Where some chefs – both professional and amateur alike – look at seafood as a persnickety thing to cook, Rick Moonen has made a culinary career out it.
He's also made sure that seafood is caught in a sustainable manner a hallmark of his profession, working as a vocal advocate for environmentally friendly practices.
Moonen said he become interested in cooking as a profession after spending time in the kitchen with his mother.
"I loved to see things change before my eyes," the chef said, "I loved to eat."
He would have food competitions with his brothers and sisters to see who could prepare dinner for the night.
"It's a perfect thing for the person who had the type of mind that I have," Moonen said. "There is a million things going on in my head and there is always a million things going on in the kitchen."
He eventually went to the Culinary Institute of America, graduating at the top of his class.
While working in New York City in 1994, he got a chance to work at the noted seafood restaurant Oceana. He said that restaurant, and another in the city, changed how people thought about and cooked seafood.
"There is such an expansion of the way people consume seafood in our country," Moonen said.
In the early 2000s, Moonen was offered a place at Mandalay Place, the shopping and dining area between the Luxor and Mandalay Bay.
He said originally he planned on setting up the restaurant and then visiting a couple of times a year -- the way most celebrity chefs handle their Las Vegas restaurants.
However, those plans changed when he saw the restaurant.
"This is not going to work for me," Moonen said. "I have to actually move there. I have to physically be a part of this restaurant."
While the 17,000 square foot restaurant brought him, his interest and love of the community kept him here.
Moonen says although he loves and supports the big, celebrity-chef headed restaurants on the Strip, he also loves to explore some of the small restaurants around the valley, including Saffron Flavors of India on Craig Road and Forte European Tapas Bar and Bistro on Rainbow Boulevard.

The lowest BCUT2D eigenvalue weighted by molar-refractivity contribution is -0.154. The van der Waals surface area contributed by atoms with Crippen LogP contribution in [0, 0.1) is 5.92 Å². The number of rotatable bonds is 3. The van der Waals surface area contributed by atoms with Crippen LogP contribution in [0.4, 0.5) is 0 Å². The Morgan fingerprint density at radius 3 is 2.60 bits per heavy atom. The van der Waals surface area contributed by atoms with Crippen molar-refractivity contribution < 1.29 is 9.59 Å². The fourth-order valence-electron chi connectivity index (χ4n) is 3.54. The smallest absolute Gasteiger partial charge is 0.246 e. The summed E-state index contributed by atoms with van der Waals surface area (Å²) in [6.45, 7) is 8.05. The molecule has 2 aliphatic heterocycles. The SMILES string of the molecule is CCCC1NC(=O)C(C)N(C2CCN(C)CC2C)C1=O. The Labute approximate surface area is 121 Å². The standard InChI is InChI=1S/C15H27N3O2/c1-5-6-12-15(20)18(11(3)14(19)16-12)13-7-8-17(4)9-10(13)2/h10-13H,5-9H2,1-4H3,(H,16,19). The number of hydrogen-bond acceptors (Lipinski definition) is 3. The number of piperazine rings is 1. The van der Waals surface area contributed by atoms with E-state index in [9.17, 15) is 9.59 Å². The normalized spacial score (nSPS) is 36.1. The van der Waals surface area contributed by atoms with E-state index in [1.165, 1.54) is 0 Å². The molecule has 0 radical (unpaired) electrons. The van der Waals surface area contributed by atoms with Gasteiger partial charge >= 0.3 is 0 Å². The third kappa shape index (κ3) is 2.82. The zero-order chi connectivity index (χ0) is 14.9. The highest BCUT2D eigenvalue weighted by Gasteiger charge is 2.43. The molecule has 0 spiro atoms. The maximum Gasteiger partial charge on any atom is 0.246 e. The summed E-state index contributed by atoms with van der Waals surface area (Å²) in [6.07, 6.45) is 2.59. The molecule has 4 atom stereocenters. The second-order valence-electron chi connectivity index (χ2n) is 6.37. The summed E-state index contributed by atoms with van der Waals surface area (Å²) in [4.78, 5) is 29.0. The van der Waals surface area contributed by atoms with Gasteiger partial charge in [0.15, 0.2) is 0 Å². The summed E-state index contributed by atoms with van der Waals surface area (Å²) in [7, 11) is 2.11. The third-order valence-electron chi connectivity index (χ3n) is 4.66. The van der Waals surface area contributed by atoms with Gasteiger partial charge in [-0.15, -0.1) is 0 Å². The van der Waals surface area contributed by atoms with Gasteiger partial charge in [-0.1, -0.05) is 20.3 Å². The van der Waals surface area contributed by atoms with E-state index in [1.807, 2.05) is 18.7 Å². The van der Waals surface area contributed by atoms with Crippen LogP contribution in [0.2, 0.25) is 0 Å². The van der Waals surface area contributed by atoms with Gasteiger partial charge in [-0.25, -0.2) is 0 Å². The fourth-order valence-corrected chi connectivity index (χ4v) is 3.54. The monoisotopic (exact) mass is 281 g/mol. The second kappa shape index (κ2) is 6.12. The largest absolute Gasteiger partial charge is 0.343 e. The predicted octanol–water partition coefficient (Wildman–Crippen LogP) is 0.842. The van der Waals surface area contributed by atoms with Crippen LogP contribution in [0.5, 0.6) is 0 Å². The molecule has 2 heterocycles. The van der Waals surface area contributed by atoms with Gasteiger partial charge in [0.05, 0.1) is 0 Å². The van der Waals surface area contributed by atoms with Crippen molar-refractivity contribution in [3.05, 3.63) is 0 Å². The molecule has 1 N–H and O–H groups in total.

"On my days off, I like to poke around and find those little gems that are everywhere," Moonen said.
The chef is known for superb seafood, but he says anyone can make great fish at home following his method.
First, he said to let the fish to be cooked sit out of the fridge for 20 minutes or so until the chill is off and the proteins "get a chance to settle."
He advised the home cook to use the broiler, turning it to high, if possible.
Then, Moonen said to place a cast iron skillet or griddle on to a rack positioned at the top of the oven close to the broiler. He recommended using cast iron because of its ability to absorb and hold heat.
While letting the skillet heat up for 10 minutes, Moonen recommended seasoning the fish with salt and pepper and then drizzle with olive oil. Add any kind of herbs or spices for taste at this point.
Then, he said to slide the fish onto the hot pan in the oven. According to Moonen, the fish should only take four to five minutes to cook through. He said it could be served with a squeeze of lemon and any herbs desired mixed into softened butter.
"It's now going to be cooked from both sides top and bottom," the chef explained. "Normally, if you take a broiler, slide a piece of fish under it, it is only cooking from the top."
Rick Moonen, chef
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